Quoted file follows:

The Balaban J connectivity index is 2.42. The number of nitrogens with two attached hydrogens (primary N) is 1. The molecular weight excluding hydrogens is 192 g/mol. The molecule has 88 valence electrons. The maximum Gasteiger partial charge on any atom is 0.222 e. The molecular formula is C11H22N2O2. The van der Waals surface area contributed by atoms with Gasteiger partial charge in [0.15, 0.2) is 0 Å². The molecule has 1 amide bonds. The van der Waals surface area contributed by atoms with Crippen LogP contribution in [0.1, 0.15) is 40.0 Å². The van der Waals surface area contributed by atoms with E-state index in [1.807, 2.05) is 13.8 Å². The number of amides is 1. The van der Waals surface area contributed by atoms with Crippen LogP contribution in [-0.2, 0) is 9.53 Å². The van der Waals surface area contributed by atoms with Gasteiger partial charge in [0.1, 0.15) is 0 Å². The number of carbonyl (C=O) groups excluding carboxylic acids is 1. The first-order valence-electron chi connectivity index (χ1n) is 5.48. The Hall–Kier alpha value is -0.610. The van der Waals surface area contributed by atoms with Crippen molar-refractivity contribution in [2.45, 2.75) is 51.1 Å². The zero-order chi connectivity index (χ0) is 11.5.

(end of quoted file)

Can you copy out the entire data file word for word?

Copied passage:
The Balaban J connectivity index is 2.42. The number of nitrogens with two attached hydrogens (primary N) is 1. The molecular weight excluding hydrogens is 192 g/mol. The molecule has 88 valence electrons. The maximum Gasteiger partial charge on any atom is 0.222 e. The molecular formula is C11H22N2O2. The van der Waals surface area contributed by atoms with Gasteiger partial charge in [0.15, 0.2) is 0 Å². The molecule has 1 amide bonds. The van der Waals surface area contributed by atoms with Crippen LogP contribution in [0.1, 0.15) is 40.0 Å². The van der Waals surface area contributed by atoms with E-state index in [1.807, 2.05) is 13.8 Å². The number of amides is 1. The van der Waals surface area contributed by atoms with Crippen LogP contribution in [-0.2, 0) is 9.53 Å². The van der Waals surface area contributed by atoms with Gasteiger partial charge in [0.1, 0.15) is 0 Å². The number of carbonyl (C=O) groups excluding carboxylic acids is 1. The first-order valence-electron chi connectivity index (χ1n) is 5.48. The Hall–Kier alpha value is -0.610. The van der Waals surface area contributed by atoms with Crippen molar-refractivity contribution in [2.45, 2.75) is 51.1 Å². The zero-order chi connectivity index (χ0) is 11.5.